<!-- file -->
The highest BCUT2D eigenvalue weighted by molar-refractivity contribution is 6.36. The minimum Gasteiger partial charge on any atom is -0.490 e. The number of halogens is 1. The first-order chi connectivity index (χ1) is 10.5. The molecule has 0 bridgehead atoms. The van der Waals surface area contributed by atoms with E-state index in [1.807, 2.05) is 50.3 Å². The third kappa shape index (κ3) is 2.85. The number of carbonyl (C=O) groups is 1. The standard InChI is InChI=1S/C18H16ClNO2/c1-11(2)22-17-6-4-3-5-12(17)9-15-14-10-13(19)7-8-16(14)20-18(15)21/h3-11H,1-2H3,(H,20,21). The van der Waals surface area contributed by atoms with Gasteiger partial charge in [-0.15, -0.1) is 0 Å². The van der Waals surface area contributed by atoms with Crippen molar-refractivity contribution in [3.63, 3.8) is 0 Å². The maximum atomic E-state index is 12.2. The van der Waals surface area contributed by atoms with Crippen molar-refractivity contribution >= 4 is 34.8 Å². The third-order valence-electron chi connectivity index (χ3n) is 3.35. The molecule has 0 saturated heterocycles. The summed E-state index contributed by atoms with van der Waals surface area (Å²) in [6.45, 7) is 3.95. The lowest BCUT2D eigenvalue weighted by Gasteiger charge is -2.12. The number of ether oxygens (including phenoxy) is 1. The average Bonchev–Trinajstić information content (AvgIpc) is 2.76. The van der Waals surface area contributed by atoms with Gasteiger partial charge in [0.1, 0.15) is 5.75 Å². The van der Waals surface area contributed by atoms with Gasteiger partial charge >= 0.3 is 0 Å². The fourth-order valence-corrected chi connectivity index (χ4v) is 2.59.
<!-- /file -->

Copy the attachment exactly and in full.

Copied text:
The highest BCUT2D eigenvalue weighted by molar-refractivity contribution is 6.36. The minimum Gasteiger partial charge on any atom is -0.490 e. The number of halogens is 1. The first-order chi connectivity index (χ1) is 10.5. The molecule has 0 bridgehead atoms. The van der Waals surface area contributed by atoms with E-state index in [1.807, 2.05) is 50.3 Å². The third kappa shape index (κ3) is 2.85. The number of carbonyl (C=O) groups is 1. The standard InChI is InChI=1S/C18H16ClNO2/c1-11(2)22-17-6-4-3-5-12(17)9-15-14-10-13(19)7-8-16(14)20-18(15)21/h3-11H,1-2H3,(H,20,21). The van der Waals surface area contributed by atoms with Gasteiger partial charge in [-0.15, -0.1) is 0 Å². The van der Waals surface area contributed by atoms with Crippen molar-refractivity contribution in [3.63, 3.8) is 0 Å². The maximum atomic E-state index is 12.2. The van der Waals surface area contributed by atoms with Crippen molar-refractivity contribution >= 4 is 34.8 Å². The third-order valence-electron chi connectivity index (χ3n) is 3.35. The molecule has 0 saturated heterocycles. The summed E-state index contributed by atoms with van der Waals surface area (Å²) in [6.45, 7) is 3.95. The lowest BCUT2D eigenvalue weighted by Gasteiger charge is -2.12. The number of ether oxygens (including phenoxy) is 1. The average Bonchev–Trinajstić information content (AvgIpc) is 2.76. The van der Waals surface area contributed by atoms with Gasteiger partial charge in [0.1, 0.15) is 5.75 Å². The van der Waals surface area contributed by atoms with Gasteiger partial charge >= 0.3 is 0 Å². The fourth-order valence-corrected chi connectivity index (χ4v) is 2.59.